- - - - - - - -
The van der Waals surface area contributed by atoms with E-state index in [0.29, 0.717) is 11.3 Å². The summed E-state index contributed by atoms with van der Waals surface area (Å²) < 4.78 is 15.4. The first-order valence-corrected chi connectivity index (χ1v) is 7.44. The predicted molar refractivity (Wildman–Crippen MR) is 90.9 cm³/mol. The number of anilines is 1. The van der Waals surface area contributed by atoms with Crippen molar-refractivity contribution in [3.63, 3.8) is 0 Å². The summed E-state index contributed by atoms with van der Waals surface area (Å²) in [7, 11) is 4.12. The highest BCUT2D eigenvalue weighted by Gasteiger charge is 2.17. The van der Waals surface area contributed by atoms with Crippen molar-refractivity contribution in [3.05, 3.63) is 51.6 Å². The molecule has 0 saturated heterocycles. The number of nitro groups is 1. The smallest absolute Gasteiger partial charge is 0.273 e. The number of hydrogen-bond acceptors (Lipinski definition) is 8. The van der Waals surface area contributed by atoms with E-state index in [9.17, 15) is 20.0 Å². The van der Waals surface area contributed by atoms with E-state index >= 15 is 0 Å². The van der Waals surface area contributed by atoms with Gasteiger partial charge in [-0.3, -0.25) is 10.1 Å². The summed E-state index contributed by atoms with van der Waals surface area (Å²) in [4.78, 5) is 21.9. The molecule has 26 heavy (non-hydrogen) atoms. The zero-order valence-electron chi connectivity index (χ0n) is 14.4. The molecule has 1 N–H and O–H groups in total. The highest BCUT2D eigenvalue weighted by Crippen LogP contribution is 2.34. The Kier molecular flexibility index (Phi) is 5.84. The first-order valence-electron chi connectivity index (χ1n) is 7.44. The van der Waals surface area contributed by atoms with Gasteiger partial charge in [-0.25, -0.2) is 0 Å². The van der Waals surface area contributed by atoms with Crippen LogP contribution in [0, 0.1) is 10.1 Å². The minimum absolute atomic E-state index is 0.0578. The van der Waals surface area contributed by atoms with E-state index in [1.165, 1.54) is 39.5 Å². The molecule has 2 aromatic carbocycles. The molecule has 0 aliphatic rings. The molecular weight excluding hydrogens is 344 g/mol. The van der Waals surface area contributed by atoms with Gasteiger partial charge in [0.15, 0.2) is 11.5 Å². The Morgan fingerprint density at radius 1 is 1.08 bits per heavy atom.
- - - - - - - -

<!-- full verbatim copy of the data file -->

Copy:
The van der Waals surface area contributed by atoms with E-state index in [0.29, 0.717) is 11.3 Å². The summed E-state index contributed by atoms with van der Waals surface area (Å²) < 4.78 is 15.4. The first-order valence-corrected chi connectivity index (χ1v) is 7.44. The predicted molar refractivity (Wildman–Crippen MR) is 90.9 cm³/mol. The number of anilines is 1. The van der Waals surface area contributed by atoms with Crippen molar-refractivity contribution in [3.63, 3.8) is 0 Å². The summed E-state index contributed by atoms with van der Waals surface area (Å²) in [7, 11) is 4.12. The highest BCUT2D eigenvalue weighted by Gasteiger charge is 2.17. The van der Waals surface area contributed by atoms with Crippen molar-refractivity contribution in [3.05, 3.63) is 51.6 Å². The molecule has 0 saturated heterocycles. The number of nitro groups is 1. The smallest absolute Gasteiger partial charge is 0.273 e. The number of hydrogen-bond acceptors (Lipinski definition) is 8. The van der Waals surface area contributed by atoms with E-state index in [9.17, 15) is 20.0 Å². The van der Waals surface area contributed by atoms with E-state index >= 15 is 0 Å². The van der Waals surface area contributed by atoms with Gasteiger partial charge in [-0.3, -0.25) is 10.1 Å². The summed E-state index contributed by atoms with van der Waals surface area (Å²) in [4.78, 5) is 21.9. The molecule has 26 heavy (non-hydrogen) atoms. The zero-order valence-electron chi connectivity index (χ0n) is 14.4. The molecule has 1 N–H and O–H groups in total. The highest BCUT2D eigenvalue weighted by Crippen LogP contribution is 2.34. The Kier molecular flexibility index (Phi) is 5.84. The first-order valence-electron chi connectivity index (χ1n) is 7.44. The van der Waals surface area contributed by atoms with Gasteiger partial charge in [-0.25, -0.2) is 0 Å². The van der Waals surface area contributed by atoms with Crippen LogP contribution in [0, 0.1) is 10.1 Å². The minimum absolute atomic E-state index is 0.0578. The van der Waals surface area contributed by atoms with E-state index in [1.165, 1.54) is 39.5 Å². The molecule has 2 aromatic carbocycles. The molecule has 0 aliphatic rings. The molecular weight excluding hydrogens is 344 g/mol. The van der Waals surface area contributed by atoms with Gasteiger partial charge in [0.15, 0.2) is 11.5 Å². The Morgan fingerprint density at radius 1 is 1.08 bits per heavy atom.